The term "linear measurements" is another way of expressing a onedimensional measurement, or the length of anything that can be represented by a line. Some realworld examples of linear measurements include the length of your stride, the height of a person or the width of a box. When adding and subtracting linear measurements, both measurements must be in the same unit.
Converting Units of Measure

Before you can do any math with linear measurements, verify that each measurement is expressed in the same unit of measure and convert them if necessary. If you have one linear measurement that's expressed in more than one type of units, such as feet and inches, convert into the smaller unit of measurement. For example, if you're asked to add the widths of box A that is 2 feet wide and box B that is 1 foot, 5 inches wide, convert both measurements into inches. There are 12 inches per foot, so box A is 2 x 12 = 24 inches wide, and box B is 12 inches + 5 inches, or 17 inches wide.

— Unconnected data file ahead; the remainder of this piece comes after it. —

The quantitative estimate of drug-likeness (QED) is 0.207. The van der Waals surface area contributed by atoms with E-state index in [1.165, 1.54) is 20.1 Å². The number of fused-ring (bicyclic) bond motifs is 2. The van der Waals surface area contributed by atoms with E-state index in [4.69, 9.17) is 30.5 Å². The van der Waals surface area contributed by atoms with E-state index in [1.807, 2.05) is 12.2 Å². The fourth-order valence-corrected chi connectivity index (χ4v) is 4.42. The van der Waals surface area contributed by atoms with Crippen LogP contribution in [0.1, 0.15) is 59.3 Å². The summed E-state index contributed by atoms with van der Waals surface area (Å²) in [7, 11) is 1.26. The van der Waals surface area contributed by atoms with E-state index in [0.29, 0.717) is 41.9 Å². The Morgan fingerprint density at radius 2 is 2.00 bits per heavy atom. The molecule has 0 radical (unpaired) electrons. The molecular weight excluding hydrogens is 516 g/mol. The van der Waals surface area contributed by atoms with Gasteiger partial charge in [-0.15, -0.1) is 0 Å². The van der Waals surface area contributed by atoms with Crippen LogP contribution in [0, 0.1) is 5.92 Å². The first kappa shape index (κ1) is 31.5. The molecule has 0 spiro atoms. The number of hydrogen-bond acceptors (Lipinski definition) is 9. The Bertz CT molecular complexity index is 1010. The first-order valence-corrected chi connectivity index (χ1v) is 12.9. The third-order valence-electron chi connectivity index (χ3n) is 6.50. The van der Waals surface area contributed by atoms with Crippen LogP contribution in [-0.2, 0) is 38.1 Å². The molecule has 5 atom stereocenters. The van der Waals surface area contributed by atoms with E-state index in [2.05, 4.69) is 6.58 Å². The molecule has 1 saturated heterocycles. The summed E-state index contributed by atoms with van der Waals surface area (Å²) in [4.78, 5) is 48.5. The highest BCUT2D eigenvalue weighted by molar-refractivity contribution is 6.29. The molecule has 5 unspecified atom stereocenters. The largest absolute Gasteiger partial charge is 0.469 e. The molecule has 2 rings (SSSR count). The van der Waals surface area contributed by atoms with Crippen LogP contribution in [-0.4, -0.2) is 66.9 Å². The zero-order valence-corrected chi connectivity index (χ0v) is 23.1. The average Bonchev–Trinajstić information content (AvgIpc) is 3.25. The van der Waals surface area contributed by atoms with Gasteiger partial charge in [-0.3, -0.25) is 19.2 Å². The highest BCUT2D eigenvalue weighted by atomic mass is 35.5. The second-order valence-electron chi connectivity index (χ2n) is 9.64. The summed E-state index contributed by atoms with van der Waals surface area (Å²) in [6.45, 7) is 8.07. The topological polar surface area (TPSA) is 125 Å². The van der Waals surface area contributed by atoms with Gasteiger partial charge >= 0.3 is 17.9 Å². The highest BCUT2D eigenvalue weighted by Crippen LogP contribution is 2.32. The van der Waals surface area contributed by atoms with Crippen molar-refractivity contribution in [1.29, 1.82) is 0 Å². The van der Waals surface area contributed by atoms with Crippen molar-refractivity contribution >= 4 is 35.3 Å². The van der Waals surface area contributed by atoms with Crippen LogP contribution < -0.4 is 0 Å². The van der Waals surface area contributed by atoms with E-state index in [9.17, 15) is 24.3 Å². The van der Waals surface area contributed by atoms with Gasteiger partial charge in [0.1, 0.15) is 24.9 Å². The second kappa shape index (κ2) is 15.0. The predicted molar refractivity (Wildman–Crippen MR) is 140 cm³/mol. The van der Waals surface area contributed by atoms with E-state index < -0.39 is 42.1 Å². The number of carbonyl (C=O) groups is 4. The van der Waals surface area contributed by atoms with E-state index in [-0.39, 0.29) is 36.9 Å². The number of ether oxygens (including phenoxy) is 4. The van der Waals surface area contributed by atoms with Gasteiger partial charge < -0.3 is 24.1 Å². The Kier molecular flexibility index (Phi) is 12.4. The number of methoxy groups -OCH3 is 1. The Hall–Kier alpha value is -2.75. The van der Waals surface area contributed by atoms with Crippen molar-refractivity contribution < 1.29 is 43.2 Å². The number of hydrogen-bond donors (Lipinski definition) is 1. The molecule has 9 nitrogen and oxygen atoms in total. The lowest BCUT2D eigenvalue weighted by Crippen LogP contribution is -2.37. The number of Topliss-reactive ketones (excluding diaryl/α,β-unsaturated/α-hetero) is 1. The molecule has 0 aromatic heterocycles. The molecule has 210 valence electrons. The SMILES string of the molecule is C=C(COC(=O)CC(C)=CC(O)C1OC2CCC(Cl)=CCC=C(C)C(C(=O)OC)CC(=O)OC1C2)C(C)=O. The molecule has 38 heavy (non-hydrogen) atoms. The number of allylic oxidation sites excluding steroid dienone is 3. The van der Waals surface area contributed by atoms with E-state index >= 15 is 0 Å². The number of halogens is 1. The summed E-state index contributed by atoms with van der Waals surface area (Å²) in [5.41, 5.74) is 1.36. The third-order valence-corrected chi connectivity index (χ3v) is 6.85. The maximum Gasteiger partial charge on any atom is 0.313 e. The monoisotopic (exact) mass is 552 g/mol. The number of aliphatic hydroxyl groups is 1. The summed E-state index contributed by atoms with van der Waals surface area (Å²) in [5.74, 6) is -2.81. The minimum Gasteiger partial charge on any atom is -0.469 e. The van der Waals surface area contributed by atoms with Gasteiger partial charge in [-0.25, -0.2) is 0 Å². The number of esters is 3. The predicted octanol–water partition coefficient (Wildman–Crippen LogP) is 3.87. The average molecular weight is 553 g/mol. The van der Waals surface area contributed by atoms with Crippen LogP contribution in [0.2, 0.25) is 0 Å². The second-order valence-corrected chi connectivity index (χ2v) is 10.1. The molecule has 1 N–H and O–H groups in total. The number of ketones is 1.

Adding and Subtracting

When you add two or more linear measurements, it doesn't matter which order you add them in. So if you were to add the widths of the aforementioned box A and box B, you could write the problem as 24 inches + 17 inches, or as 17 inches + 24 inches; in either case you get the same answer: 41 inches.
To subtract, you must always write the larger number first. In this case, the difference in the widths of box A and box B is 24 inches  17 inches = 7 inches.
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